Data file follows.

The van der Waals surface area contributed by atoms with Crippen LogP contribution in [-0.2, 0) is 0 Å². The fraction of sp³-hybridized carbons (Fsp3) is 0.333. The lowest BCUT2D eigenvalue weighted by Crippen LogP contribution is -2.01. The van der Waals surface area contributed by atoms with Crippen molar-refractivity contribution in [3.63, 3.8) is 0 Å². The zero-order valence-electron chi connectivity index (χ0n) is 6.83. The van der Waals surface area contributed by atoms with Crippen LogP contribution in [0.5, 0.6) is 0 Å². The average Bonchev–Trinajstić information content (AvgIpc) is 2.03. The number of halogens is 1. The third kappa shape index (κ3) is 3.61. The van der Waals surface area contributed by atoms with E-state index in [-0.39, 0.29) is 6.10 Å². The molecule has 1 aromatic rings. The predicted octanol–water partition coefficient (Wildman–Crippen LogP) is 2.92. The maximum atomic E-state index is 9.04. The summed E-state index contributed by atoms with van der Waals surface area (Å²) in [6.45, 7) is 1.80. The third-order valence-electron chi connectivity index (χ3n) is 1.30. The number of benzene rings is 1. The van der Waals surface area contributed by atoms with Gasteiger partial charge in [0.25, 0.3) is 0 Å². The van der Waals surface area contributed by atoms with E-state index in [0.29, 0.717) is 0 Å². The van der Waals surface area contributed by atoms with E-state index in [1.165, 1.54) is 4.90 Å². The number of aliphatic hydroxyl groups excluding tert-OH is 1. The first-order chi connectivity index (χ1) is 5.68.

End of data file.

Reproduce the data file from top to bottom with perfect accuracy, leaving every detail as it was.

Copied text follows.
The van der Waals surface area contributed by atoms with Crippen LogP contribution in [-0.2, 0) is 0 Å². The fraction of sp³-hybridized carbons (Fsp3) is 0.333. The lowest BCUT2D eigenvalue weighted by Crippen LogP contribution is -2.01. The van der Waals surface area contributed by atoms with Crippen molar-refractivity contribution in [3.63, 3.8) is 0 Å². The zero-order valence-electron chi connectivity index (χ0n) is 6.83. The van der Waals surface area contributed by atoms with Crippen LogP contribution in [0.5, 0.6) is 0 Å². The average Bonchev–Trinajstić information content (AvgIpc) is 2.03. The number of halogens is 1. The third kappa shape index (κ3) is 3.61. The van der Waals surface area contributed by atoms with E-state index in [-0.39, 0.29) is 6.10 Å². The molecule has 1 aromatic rings. The predicted octanol–water partition coefficient (Wildman–Crippen LogP) is 2.92. The maximum atomic E-state index is 9.04. The summed E-state index contributed by atoms with van der Waals surface area (Å²) in [6.45, 7) is 1.80. The third-order valence-electron chi connectivity index (χ3n) is 1.30. The number of benzene rings is 1. The van der Waals surface area contributed by atoms with Gasteiger partial charge in [0.25, 0.3) is 0 Å². The van der Waals surface area contributed by atoms with E-state index in [0.29, 0.717) is 0 Å². The van der Waals surface area contributed by atoms with E-state index in [1.165, 1.54) is 4.90 Å². The number of aliphatic hydroxyl groups excluding tert-OH is 1. The first-order chi connectivity index (χ1) is 5.68.